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D: Lorene Scafaria / 103m

Cast: Susan Sarandon, Rose Byrne, J.K. Simmons, Jerrod Carmichael, Cecily Strong, Lucy Punch, Michael McKean, Jason Ritter, Jo Jordan

Marnie Minervini (Sarandon) is recently widowed. She has a daughter, Lori (Byrne), who lives and works in Los Angeles in the TV industry. At a loss as to what to do with her time, and despite being financially comfortable thanks to her late husband Joe’s foresight, Marnie chooses to focus her attention on Lori. But Marnie has no idea that her attentions are overbearing, and she ignores Lori’s protests that she’s trying too hard to involve herself in her daughter’s life. When Lori gets an plus-one invitation to a friend’s baby shower, Marnie invites herself along. Lori doesn’t show but Marnie is a hit with her daughter’s friends, and soon she’s spending more and more time with them, particularly Jillian (Strong), who reveals her wish to be married but who can’t afford it.

Marnie persuades Jillian to let her pay for the wedding, and soon she and Jillian’s friends (and Lori’s) are planning all the details, including the bridal outfit. Meanwhile, Lori announces that she’s going to New York for a while. The pilot she’s working on is being filmed there, and it makes sense for her to be there if any problems arise. Marnie throws herself into helping others, from the Genius at an Apple store, Freddy (Carmichael), to an elderly lady (Jordan) at the hospital where she volunteers. She even meets a retired policeman called Zipper (Simmons) when she inadvertently wanders into the background of a movie that’s being shot, and is mistaken for an extra.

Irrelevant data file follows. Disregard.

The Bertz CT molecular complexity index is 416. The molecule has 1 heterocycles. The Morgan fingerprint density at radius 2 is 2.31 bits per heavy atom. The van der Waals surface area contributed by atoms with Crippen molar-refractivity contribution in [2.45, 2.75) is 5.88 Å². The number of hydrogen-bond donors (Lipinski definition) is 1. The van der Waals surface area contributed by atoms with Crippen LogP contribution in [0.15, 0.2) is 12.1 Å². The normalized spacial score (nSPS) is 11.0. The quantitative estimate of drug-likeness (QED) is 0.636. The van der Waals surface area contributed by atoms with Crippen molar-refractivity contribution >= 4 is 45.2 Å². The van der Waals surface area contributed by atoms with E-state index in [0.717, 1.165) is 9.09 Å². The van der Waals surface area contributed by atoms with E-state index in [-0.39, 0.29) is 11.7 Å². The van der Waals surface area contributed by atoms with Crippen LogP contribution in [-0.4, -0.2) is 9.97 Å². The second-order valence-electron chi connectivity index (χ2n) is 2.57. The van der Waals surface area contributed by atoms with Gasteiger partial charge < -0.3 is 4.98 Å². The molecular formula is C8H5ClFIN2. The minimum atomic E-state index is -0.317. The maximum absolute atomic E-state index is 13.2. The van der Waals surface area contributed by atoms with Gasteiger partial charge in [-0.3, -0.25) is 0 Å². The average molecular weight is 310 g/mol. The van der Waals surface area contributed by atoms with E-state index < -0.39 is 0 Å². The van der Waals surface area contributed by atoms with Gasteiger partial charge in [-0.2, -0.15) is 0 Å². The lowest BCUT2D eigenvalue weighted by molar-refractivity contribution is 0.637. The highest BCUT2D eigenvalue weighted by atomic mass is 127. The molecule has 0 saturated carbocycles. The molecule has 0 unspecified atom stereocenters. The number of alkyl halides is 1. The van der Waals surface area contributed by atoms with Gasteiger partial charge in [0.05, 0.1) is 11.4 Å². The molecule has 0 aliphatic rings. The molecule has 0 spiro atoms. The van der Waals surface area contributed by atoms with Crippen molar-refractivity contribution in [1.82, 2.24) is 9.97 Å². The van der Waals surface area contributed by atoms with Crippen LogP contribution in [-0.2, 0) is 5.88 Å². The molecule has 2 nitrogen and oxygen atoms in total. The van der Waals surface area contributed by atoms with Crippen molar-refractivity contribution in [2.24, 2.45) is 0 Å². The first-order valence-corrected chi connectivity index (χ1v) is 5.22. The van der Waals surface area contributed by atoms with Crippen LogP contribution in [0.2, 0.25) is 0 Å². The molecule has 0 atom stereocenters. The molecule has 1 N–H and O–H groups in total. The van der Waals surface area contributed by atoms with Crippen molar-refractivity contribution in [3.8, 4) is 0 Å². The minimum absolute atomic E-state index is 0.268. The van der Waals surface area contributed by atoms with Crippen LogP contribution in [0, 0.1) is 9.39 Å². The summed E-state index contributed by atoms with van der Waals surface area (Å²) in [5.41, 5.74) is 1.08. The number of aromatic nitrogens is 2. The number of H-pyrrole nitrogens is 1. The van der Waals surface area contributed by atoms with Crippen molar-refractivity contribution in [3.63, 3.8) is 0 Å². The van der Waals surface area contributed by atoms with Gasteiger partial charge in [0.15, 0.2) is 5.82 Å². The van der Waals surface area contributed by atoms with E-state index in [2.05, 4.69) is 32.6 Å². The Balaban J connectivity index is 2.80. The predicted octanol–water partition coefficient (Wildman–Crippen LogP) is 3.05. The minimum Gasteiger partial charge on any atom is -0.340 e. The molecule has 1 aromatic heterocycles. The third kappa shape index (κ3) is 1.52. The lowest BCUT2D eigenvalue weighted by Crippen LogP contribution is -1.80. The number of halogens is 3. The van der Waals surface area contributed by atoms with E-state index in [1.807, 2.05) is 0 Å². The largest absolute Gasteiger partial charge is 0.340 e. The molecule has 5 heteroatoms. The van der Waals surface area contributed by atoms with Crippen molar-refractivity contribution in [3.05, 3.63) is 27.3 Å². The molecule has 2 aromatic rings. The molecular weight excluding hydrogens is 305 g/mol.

A trip to New York to visit Lori and Joe’s family goes awry, and Marnie returns to Los Angeles chastened and beginning to realise just how much her grief has been channelled into helping others at the expense of herself. She spends more time with Zipper, and comes to Lori’s aid when she has an emergency. Jillian’s wedding goes off without a hitch, and Marnie is given a special mention for her help in organising it all. But Marnie still has to make a decision about whether or not she wants to continue as she is – constantly occupied yet unhappy – or begin a new stage in her life, one that will see her still helping others but not out of personal necessity.

While it’s an apt description of Marnie’s character (for the most part), The Meddler is only so apt when it applies to Marnie’s relationship with her daughter. Away from this, it’s not quite so appropriate, as Marnie’s actions are more altruistic than interfering. This leads to a curious fracturing of the narrative, as the scenes where Marnie uses her financial good fortune, and in the case of the old lady in the hospital her compassion, carry a less distinctive dramatic weight than in those where she spars with Lori for her daughter’s attention. It’s hard to determine if writer/director Scafaria, here following up her feature debut Seeking a Friend for the End of the World (2012), intended it this way, or if it was something that was decided on in post-production.